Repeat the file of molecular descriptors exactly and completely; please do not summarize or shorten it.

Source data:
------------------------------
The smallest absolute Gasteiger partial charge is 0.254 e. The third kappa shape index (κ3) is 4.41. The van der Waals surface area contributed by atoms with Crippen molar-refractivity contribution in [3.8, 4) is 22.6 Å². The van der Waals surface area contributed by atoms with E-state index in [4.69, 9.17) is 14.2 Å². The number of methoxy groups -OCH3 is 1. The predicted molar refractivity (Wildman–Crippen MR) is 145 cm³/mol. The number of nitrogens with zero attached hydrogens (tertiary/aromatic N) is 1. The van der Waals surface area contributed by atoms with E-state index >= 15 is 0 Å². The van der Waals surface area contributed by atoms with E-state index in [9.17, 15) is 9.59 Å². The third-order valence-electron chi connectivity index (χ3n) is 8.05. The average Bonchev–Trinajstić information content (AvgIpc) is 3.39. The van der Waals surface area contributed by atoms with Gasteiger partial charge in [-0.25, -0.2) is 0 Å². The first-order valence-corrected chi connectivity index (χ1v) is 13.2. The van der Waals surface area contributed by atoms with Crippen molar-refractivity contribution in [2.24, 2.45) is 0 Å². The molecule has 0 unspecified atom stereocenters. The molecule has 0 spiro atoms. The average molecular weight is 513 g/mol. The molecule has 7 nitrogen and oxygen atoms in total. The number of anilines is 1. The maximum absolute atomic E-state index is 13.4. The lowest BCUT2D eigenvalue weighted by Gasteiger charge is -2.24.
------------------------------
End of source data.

The smallest absolute Gasteiger partial charge is 0.254 e. The third kappa shape index (κ3) is 4.41. The van der Waals surface area contributed by atoms with Crippen molar-refractivity contribution in [3.8, 4) is 22.6 Å². The van der Waals surface area contributed by atoms with E-state index in [4.69, 9.17) is 14.2 Å². The number of methoxy groups -OCH3 is 1. The predicted molar refractivity (Wildman–Crippen MR) is 145 cm³/mol. The number of nitrogens with zero attached hydrogens (tertiary/aromatic N) is 1. The van der Waals surface area contributed by atoms with E-state index >= 15 is 0 Å². The van der Waals surface area contributed by atoms with E-state index in [9.17, 15) is 9.59 Å². The third-order valence-electron chi connectivity index (χ3n) is 8.05. The average Bonchev–Trinajstić information content (AvgIpc) is 3.39. The van der Waals surface area contributed by atoms with Gasteiger partial charge in [-0.25, -0.2) is 0 Å². The first-order valence-corrected chi connectivity index (χ1v) is 13.2. The van der Waals surface area contributed by atoms with Crippen molar-refractivity contribution in [2.24, 2.45) is 0 Å². The molecule has 0 unspecified atom stereocenters. The molecule has 0 spiro atoms. The average molecular weight is 513 g/mol. The molecule has 7 nitrogen and oxygen atoms in total. The number of anilines is 1. The maximum absolute atomic E-state index is 13.4. The lowest BCUT2D eigenvalue weighted by Gasteiger charge is -2.24.